TAMPA — A federal lawsuit that alleges discrimination led to the death of a special-needs schoolchild is headed for settlement in Hillsborough County.
On Friday, U.S. District Judge James S. Moody Jr. ordered all action stayed in the case that parents Lisa and Dennis Herrera brought against the Hillsborough County School Board. The two sides are to submit a joint status report within 30 days.
The Herreras, whose 7-year-old daughter Isabella died Jan. 26, 2012, sued the district, alleging a pattern of lax training and poor service resulted in the tragedy.
Isabella was riding home from Sessums Elementary School in Riverview, strapped in her wheelchair, when she had a respiratory attack. A neuromuscular condition made it hard for her to sit up straight, and her parents said she was not seated properly.
A bus video shows that instead of calling 911, the driver and aide tried to call a dispatch operator on the radio, which was the protocol. They had trouble getting through and eventually used a cellphone to call Lisa Herrera.
By the time Herrera arrived and called 911, more than 8 minutes had passed. Isabella was nonresponsive when she arrived at a hospital and pronounced dead the next day.
The school district said the suit alleged negligence and should be tried in state court, where monetary damages are limited under state law.
But the Herreras sought to prove Hillsborough's exceptional student education department had so many deficiencies it amounted to discrimination.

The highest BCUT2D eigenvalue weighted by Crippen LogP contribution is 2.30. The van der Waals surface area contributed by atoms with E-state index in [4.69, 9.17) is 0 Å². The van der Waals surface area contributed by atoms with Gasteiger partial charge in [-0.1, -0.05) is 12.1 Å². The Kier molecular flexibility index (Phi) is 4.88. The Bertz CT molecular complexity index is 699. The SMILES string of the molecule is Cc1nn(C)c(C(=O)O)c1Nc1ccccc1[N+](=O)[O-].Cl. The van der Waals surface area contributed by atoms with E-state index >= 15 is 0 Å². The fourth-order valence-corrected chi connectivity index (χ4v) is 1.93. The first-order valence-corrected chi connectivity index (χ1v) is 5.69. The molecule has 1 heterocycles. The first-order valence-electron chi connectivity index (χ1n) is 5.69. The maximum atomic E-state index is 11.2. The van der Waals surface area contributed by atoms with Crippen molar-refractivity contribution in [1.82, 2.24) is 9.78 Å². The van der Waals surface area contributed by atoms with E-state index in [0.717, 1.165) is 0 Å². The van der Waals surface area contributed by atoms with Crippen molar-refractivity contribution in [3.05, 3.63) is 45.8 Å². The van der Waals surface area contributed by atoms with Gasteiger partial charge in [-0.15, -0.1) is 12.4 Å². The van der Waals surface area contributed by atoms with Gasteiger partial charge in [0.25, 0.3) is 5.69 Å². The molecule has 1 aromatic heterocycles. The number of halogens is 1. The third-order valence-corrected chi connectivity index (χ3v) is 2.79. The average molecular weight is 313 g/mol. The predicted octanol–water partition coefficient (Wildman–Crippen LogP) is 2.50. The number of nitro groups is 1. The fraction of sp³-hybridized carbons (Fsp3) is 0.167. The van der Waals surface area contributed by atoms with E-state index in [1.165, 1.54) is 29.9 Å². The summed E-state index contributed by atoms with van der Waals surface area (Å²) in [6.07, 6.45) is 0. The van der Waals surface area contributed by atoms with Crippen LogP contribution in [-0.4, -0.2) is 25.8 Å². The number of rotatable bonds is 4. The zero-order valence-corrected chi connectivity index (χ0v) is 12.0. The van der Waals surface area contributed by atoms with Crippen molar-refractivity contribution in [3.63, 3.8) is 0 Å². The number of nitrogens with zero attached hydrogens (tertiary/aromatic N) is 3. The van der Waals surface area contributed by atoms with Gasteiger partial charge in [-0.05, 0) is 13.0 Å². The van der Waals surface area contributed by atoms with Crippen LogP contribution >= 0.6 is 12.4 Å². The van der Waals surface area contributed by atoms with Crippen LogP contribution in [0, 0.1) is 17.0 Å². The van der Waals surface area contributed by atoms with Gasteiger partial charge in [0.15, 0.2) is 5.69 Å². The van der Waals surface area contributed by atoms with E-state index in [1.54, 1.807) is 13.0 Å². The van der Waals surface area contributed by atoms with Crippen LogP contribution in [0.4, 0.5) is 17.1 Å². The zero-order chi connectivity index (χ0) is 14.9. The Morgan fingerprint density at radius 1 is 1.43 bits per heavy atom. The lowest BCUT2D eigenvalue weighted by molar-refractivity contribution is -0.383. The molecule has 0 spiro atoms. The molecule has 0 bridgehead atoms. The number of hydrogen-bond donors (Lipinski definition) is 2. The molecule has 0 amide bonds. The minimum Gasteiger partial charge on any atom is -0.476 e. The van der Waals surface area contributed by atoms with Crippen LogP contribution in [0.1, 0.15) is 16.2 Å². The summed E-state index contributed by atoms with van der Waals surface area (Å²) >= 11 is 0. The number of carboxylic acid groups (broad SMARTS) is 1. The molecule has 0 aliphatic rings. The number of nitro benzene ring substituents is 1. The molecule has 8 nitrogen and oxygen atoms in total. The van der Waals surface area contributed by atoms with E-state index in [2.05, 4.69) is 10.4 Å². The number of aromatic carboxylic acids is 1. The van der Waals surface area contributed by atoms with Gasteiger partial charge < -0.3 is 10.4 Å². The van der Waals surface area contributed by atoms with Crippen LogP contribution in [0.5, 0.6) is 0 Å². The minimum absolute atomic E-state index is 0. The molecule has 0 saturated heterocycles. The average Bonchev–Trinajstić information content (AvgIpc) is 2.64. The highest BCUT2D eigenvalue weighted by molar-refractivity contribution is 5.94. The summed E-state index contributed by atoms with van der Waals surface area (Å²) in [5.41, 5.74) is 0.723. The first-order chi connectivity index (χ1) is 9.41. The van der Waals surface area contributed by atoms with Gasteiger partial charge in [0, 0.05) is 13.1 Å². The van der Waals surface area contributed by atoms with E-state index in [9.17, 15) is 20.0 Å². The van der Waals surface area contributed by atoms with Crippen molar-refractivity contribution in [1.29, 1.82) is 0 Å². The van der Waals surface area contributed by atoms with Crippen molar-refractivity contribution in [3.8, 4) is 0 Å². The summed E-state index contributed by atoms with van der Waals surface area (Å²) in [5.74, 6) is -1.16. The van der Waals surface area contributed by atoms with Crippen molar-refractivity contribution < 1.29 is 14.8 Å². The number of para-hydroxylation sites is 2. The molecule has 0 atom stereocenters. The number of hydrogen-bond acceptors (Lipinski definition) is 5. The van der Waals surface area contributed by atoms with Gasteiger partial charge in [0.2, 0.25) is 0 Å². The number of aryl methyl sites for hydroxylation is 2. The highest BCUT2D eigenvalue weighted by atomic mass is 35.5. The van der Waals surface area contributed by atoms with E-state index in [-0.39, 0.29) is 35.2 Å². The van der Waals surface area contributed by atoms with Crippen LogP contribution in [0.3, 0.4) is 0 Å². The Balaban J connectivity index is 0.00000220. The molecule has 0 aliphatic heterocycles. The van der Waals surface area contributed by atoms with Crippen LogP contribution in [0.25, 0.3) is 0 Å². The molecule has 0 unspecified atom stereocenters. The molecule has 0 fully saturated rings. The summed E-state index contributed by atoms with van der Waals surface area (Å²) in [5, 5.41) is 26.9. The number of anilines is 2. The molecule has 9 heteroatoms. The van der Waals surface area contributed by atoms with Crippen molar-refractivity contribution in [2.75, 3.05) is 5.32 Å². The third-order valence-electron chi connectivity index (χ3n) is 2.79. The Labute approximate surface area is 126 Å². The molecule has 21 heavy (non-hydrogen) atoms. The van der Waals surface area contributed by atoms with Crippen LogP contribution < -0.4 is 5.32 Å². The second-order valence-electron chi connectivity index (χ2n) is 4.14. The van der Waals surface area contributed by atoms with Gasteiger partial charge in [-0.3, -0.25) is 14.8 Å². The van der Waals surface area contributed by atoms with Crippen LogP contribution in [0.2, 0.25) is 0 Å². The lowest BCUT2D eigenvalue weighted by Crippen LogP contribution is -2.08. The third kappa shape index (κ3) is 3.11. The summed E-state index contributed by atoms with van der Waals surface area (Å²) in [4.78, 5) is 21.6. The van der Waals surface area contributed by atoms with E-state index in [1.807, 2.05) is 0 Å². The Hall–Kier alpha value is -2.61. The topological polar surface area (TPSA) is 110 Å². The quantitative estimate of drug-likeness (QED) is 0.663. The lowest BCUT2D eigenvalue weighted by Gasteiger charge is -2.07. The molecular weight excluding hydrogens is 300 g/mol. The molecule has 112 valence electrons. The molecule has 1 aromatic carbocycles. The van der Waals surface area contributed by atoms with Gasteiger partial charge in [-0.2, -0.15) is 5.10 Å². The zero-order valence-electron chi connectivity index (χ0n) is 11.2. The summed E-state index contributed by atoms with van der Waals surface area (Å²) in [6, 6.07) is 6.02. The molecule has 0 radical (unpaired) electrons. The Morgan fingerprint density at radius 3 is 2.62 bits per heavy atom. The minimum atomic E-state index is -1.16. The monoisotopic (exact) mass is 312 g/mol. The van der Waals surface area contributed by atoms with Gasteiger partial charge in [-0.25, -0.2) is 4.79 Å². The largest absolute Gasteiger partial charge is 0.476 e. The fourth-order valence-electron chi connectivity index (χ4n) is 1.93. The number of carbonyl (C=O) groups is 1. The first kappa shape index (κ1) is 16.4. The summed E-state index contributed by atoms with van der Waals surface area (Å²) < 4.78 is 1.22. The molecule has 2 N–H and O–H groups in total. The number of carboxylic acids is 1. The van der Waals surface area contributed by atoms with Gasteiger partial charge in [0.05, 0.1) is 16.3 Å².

They cited other cases of disabled children who were injured or died, some dating back as far as 1999 and others taking place after Isabella's death.
Details of the tentative settlement were not disclosed in court records. School district attorney Tom Gonzalez declined to comment. Calls to the Herreras' two law firms were not returned.
After the deaths of Isabella and another special-needs child that same year, the district formed a workgroup that recommended dozens of safety improvements. A department-by-department review of these efforts is under way, superintendent MaryEllen Elia recently said.
In January, four trainers in the transportation department alleged special-needs children are still not safe on the buses and that workers are told not to document mistakes.
In the case of Isabella's death, the district could not produce any record of the incident. Nor was there documentation that the bus employees involved received any discipline. A spokesman for the district said officials viewed the video and concluded the two had done nothing wrong.
Marlene Sokol can be reached at email@example.com or (813) 226-3356.